Tuesday, November 12, 2013

Jimmy Carter: Ban the Death Penalty

US Supreme Court should rule death penalty is 'cruel and unusual punishment,' said former president

 The death penalty is a form of legalized "cruel and unusual punishment" and should be banned across the entirety of the U.S., former president Jimmy Carter urged in a Guardian interview published on Monday.

"It’s time for the Supreme Court to look at the totality of the death penalty once again,” said Carter. “My preference would be for the court to rule that it is cruel and unusual punishment, which would make it prohibitive under the U.S. constitution.”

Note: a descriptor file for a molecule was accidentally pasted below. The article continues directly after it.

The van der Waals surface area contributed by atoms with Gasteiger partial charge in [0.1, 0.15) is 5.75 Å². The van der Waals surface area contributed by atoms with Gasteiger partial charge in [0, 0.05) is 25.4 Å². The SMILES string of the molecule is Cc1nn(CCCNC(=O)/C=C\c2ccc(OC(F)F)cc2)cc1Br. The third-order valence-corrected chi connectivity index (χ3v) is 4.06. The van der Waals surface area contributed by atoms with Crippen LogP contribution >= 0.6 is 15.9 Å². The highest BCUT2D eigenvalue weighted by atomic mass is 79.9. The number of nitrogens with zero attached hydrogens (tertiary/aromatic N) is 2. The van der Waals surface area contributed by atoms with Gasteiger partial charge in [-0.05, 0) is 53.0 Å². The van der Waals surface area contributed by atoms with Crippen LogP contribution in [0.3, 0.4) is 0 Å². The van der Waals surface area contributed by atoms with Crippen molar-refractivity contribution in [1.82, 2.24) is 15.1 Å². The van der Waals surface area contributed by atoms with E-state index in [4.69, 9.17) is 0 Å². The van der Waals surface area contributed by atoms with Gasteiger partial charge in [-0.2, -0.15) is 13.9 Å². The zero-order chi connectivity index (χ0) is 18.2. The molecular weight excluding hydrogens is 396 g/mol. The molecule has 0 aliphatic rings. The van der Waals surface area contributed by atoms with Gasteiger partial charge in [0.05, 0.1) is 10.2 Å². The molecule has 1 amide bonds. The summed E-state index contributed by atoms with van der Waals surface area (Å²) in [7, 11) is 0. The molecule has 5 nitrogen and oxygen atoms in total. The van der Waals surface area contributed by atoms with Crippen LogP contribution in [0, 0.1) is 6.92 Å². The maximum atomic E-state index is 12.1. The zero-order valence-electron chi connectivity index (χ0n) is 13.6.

Carter's sentiment is shared by an increasing number of Americans. As recent polling has shown, support for the death penalty in the U.S. has fallen to its lowest rate in more than four decades. While a majority still approves of the measure, support has fallen from 80% in 1994 to roughly 60% today.
Currently, 32 U.S. states still allow the death penalty. However, as The Guardian notes, the majority of the 1,352 executions since 1976 took place in 2% of the counties in the nation

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